Some LA Landlords Find 'Gaping Loophole' Around Rent Freeze To Impose Big Increases
Early in the COVID-19 pandemic, the city of Los Angeles enacted a ban on rent increases for tenants living in rent-controlled apartments. The goal has been to help Angelenos stay in their homes when they lose income or get sick and can’t work.
But that ongoing rent freeze has failed to stop some landlords from finding a way to pass on large rent hikes.
Tenants who thought the city’s rules protected them have received demands of hundreds of dollars more per month. They’ve been told they could be evicted if they don’t accept the rent increases. When the tenants reached out to the city’s housing department for help, they were told the practice is legal.
Andreina Kniss, who is facing a $400 monthly increase in her rent-controlled Koreatown apartment, said, “To find out that there's this gaping loophole that hasn't been addressed is just so shocking and so disappointing.”
‘Discounted’ Rent Vs. ‘Original’ Rent
In early 2021, Kniss and her husband found their current apartment advertised online for $1,950 per month. Kniss felt that was an affordable price for an apartment she calls “very average.”
Later on, when she was researching the building, she was relieved to find it was subject to the city’s Rent Stabilization Ordinance (RSO), which limits annual increases.
“I was like, hey, with the COVID protections and RSO protections, they can't raise our rent. This is great news,” Kniss said.
However, as it came time to discuss renewing the annual lease with her building’s property management company Orion Housing, Kniss was told her new rent would be $2,350 — an increase of $400 per month.
She wondered how that could be. Didn’t rent control and COVID protections ban such increases? Kniss was told to read the text of her lease, which states she has been paying a “discounted” rent for the past year, and that her “original” rent has always been about $1,000 higher.
Kniss said she was surprised to learn about the existence of this “original rent” level. She has never paid that higher amount, and she said Orion did not discuss it with her when she first moved in.
But because her proposed rent increase does not exceed that “original” rent level, she said Orion does not technically consider it a rent increase.
'It's Kind Of Infuriating'
“It's kind of infuriating,” Kniss said. “You can call it anything you want. But you are taking more money from us every single month.”
Kniss said the city’s housing department has seemed reluctant to address her concerns, but she plans to continue fighting Orion’s proposed rent increases.
Orion Housing did not respond to multiple emails and phone calls for this story.
Effectively, you are doing away with rent control if you allow a clause like this.
It’s not clear how many L.A. tenants have faced rent hikes during the pandemic because of similar practices, but legal aid advocates say they have encountered the issue in other buildings.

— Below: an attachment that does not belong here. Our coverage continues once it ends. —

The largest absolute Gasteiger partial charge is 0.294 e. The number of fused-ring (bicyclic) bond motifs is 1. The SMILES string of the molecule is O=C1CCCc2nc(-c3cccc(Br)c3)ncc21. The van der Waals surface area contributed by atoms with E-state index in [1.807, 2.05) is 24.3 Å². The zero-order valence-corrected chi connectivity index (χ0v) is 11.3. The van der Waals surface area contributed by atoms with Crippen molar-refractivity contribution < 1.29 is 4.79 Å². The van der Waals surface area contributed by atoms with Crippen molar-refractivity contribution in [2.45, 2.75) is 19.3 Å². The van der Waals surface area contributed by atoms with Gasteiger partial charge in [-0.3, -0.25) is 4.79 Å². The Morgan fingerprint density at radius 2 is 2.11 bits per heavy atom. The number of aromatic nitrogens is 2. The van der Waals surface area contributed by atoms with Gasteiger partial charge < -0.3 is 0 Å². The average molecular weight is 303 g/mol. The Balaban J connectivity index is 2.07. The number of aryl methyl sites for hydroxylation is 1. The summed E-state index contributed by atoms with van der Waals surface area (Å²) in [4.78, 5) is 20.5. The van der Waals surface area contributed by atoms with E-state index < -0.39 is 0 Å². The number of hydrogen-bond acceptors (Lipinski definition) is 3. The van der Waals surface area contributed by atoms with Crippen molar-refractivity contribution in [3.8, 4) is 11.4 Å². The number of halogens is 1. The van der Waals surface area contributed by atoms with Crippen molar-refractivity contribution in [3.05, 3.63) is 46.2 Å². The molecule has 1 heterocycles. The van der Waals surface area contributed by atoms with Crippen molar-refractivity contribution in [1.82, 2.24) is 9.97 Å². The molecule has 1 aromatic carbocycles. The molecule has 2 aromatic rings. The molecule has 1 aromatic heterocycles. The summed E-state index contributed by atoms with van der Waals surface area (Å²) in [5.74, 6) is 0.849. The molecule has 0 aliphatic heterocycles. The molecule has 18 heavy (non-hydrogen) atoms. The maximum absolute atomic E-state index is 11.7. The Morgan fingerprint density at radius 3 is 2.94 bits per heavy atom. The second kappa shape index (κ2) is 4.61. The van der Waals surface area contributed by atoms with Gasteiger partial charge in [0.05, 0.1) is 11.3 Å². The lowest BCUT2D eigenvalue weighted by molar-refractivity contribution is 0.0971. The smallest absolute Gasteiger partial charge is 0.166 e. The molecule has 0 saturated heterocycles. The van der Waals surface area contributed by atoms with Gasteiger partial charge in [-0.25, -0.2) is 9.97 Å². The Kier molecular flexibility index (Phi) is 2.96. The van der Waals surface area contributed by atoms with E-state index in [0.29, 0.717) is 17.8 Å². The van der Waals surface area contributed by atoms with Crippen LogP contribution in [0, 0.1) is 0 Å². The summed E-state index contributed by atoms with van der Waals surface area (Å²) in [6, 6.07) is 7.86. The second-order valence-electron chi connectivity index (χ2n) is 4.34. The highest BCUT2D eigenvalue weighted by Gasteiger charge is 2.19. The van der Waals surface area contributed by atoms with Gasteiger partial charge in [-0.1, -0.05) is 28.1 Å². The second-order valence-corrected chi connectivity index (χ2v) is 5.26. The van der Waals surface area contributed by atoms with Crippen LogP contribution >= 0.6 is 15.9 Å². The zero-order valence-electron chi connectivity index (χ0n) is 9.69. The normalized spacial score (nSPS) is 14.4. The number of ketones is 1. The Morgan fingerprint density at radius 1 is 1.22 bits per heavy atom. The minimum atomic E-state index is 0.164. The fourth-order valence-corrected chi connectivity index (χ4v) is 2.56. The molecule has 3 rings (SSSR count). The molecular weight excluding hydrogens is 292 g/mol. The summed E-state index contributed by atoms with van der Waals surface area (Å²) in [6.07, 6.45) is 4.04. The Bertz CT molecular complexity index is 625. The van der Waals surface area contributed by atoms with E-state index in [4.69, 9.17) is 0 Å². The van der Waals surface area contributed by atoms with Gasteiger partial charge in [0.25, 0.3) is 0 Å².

“This is a common problem that causes displacement,” said L.A.-based housing rights attorney Elena Popp.
How The City’s Pandemic Rent Freeze Started
Early in the pandemic, Los Angeles Mayor Eric Garcetti ordered the emergency ban on rent hikes for all tenants living in rent-controlled housing.
In a March 2020 press release, Garcetti said the action would help tenants stay in their homes, and that Angelenos impacted by the pandemic “should not face the extra burden of a spike in their rent.”
That protection has remained in place ever since. Under city rules it will only be lifted 12 months after the city ends its “local emergency period.”
Garcetti’s office did not respond to our requests for comment on the rent hikes tenants have been facing.
Some Tenants Told To Accept Rent Hikes Or Face Eviction
Other tenants in the same Koreatown building have received even larger increases based on lease clauses related to “discounted” rents. Orion has told tenants that if they don’t agree to the new terms, they will be “subject to eviction.”
Public Counsel staff attorney Sean Chandra has been communicating with the tenants about their situation. He characterizes what’s happening as landlords coming up with creative ways to circumvent the city’s COVID renter protections and long-standing rent control laws.
Chandra said if these clauses were widely adopted, the city would completely lose its ability to regulate annual rent increases.
Expiration of a discounted rent is not an illegal rent increase.
“Effectively, you are doing away with rent control if you allow a clause like this,” Chandra said.
Similar practices have been challenged in other cities.
Washington, D.C.’s Attorney General sued a landlord in 2017 for allegedly advertising apartments at one rent while including higher rents in leases to allow for large increases when tenancies came up for renewal.